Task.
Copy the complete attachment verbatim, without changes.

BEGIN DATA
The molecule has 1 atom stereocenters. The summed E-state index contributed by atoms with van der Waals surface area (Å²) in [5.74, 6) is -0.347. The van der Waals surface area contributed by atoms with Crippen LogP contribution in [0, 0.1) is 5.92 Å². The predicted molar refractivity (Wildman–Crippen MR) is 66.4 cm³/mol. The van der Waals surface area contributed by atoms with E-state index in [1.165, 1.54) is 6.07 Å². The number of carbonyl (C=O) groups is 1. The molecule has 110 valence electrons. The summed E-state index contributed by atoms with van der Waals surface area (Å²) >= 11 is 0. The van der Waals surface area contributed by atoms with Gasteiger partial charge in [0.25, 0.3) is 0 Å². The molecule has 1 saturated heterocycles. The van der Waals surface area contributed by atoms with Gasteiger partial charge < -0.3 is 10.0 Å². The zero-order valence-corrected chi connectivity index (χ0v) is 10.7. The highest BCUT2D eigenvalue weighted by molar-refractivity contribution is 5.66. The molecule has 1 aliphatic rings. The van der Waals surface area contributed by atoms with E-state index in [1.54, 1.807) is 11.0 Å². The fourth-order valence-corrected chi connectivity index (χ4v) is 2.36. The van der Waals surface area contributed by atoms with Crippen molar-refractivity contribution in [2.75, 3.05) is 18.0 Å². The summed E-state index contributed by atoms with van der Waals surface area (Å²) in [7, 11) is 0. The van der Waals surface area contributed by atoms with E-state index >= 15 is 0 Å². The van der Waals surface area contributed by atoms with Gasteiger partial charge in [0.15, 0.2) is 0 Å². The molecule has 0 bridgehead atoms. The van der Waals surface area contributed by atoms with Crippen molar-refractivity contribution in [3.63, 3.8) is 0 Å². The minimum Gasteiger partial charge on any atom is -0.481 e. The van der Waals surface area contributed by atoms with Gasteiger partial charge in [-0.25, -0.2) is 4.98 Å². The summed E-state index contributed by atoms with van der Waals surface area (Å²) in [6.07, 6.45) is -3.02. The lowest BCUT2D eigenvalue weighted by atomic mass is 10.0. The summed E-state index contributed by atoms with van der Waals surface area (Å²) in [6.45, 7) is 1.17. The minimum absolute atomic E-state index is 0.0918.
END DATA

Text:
The molecule has 1 atom stereocenters. The summed E-state index contributed by atoms with van der Waals surface area (Å²) in [5.74, 6) is -0.347. The van der Waals surface area contributed by atoms with Crippen LogP contribution in [0, 0.1) is 5.92 Å². The predicted molar refractivity (Wildman–Crippen MR) is 66.4 cm³/mol. The van der Waals surface area contributed by atoms with E-state index in [1.165, 1.54) is 6.07 Å². The number of carbonyl (C=O) groups is 1. The molecule has 110 valence electrons. The summed E-state index contributed by atoms with van der Waals surface area (Å²) >= 11 is 0. The van der Waals surface area contributed by atoms with Gasteiger partial charge in [0.25, 0.3) is 0 Å². The molecule has 1 saturated heterocycles. The van der Waals surface area contributed by atoms with Gasteiger partial charge < -0.3 is 10.0 Å². The zero-order valence-corrected chi connectivity index (χ0v) is 10.7. The highest BCUT2D eigenvalue weighted by molar-refractivity contribution is 5.66. The molecule has 1 aliphatic rings. The van der Waals surface area contributed by atoms with E-state index in [1.54, 1.807) is 11.0 Å². The fourth-order valence-corrected chi connectivity index (χ4v) is 2.36. The van der Waals surface area contributed by atoms with Crippen molar-refractivity contribution in [2.75, 3.05) is 18.0 Å². The summed E-state index contributed by atoms with van der Waals surface area (Å²) in [7, 11) is 0. The van der Waals surface area contributed by atoms with E-state index >= 15 is 0 Å². The van der Waals surface area contributed by atoms with Gasteiger partial charge in [0.15, 0.2) is 0 Å². The molecule has 0 bridgehead atoms. The van der Waals surface area contributed by atoms with Crippen molar-refractivity contribution in [3.63, 3.8) is 0 Å². The minimum Gasteiger partial charge on any atom is -0.481 e. The van der Waals surface area contributed by atoms with Gasteiger partial charge in [-0.25, -0.2) is 4.98 Å². The summed E-state index contributed by atoms with van der Waals surface area (Å²) in [6.07, 6.45) is -3.02. The lowest BCUT2D eigenvalue weighted by atomic mass is 10.0. The summed E-state index contributed by atoms with van der Waals surface area (Å²) in [6.45, 7) is 1.17. The minimum absolute atomic E-state index is 0.0918.